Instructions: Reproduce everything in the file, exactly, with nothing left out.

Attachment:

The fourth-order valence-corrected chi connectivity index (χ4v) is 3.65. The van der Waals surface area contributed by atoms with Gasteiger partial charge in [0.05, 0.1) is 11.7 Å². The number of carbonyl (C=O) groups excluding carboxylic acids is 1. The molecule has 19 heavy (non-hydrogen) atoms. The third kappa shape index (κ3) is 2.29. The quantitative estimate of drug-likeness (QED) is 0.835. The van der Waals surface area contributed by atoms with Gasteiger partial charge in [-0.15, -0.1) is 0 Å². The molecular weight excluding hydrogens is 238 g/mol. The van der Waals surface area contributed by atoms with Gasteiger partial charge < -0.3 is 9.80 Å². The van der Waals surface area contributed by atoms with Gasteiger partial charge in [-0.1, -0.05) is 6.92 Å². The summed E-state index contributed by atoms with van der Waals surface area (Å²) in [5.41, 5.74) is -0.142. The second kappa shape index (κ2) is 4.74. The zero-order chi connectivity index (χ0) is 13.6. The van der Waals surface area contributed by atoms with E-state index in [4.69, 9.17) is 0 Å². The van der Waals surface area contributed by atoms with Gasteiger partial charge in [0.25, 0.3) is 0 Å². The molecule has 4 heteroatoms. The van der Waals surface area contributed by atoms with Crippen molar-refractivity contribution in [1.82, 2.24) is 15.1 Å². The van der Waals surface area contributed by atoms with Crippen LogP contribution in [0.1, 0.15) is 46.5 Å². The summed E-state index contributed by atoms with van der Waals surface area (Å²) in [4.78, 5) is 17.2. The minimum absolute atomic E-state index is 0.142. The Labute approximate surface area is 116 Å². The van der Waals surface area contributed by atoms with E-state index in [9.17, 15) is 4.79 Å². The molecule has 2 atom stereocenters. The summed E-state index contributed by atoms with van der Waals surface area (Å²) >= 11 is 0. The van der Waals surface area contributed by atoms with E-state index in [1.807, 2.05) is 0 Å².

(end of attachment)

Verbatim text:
The fourth-order valence-corrected chi connectivity index (χ4v) is 3.65. The van der Waals surface area contributed by atoms with Gasteiger partial charge in [0.05, 0.1) is 11.7 Å². The number of carbonyl (C=O) groups excluding carboxylic acids is 1. The molecule has 19 heavy (non-hydrogen) atoms. The third kappa shape index (κ3) is 2.29. The quantitative estimate of drug-likeness (QED) is 0.835. The van der Waals surface area contributed by atoms with Gasteiger partial charge in [-0.15, -0.1) is 0 Å². The molecular weight excluding hydrogens is 238 g/mol. The van der Waals surface area contributed by atoms with Gasteiger partial charge < -0.3 is 9.80 Å². The van der Waals surface area contributed by atoms with Gasteiger partial charge in [-0.1, -0.05) is 6.92 Å². The summed E-state index contributed by atoms with van der Waals surface area (Å²) in [5.41, 5.74) is -0.142. The second kappa shape index (κ2) is 4.74. The zero-order chi connectivity index (χ0) is 13.6. The van der Waals surface area contributed by atoms with E-state index in [4.69, 9.17) is 0 Å². The van der Waals surface area contributed by atoms with Gasteiger partial charge in [0.25, 0.3) is 0 Å². The molecule has 4 heteroatoms. The van der Waals surface area contributed by atoms with Crippen molar-refractivity contribution in [1.82, 2.24) is 15.1 Å². The van der Waals surface area contributed by atoms with Crippen LogP contribution in [0.1, 0.15) is 46.5 Å². The summed E-state index contributed by atoms with van der Waals surface area (Å²) in [4.78, 5) is 17.2. The minimum absolute atomic E-state index is 0.142. The Labute approximate surface area is 116 Å². The van der Waals surface area contributed by atoms with E-state index in [9.17, 15) is 4.79 Å². The molecule has 2 atom stereocenters. The summed E-state index contributed by atoms with van der Waals surface area (Å²) >= 11 is 0. The van der Waals surface area contributed by atoms with E-state index in [1.807, 2.05) is 0 Å².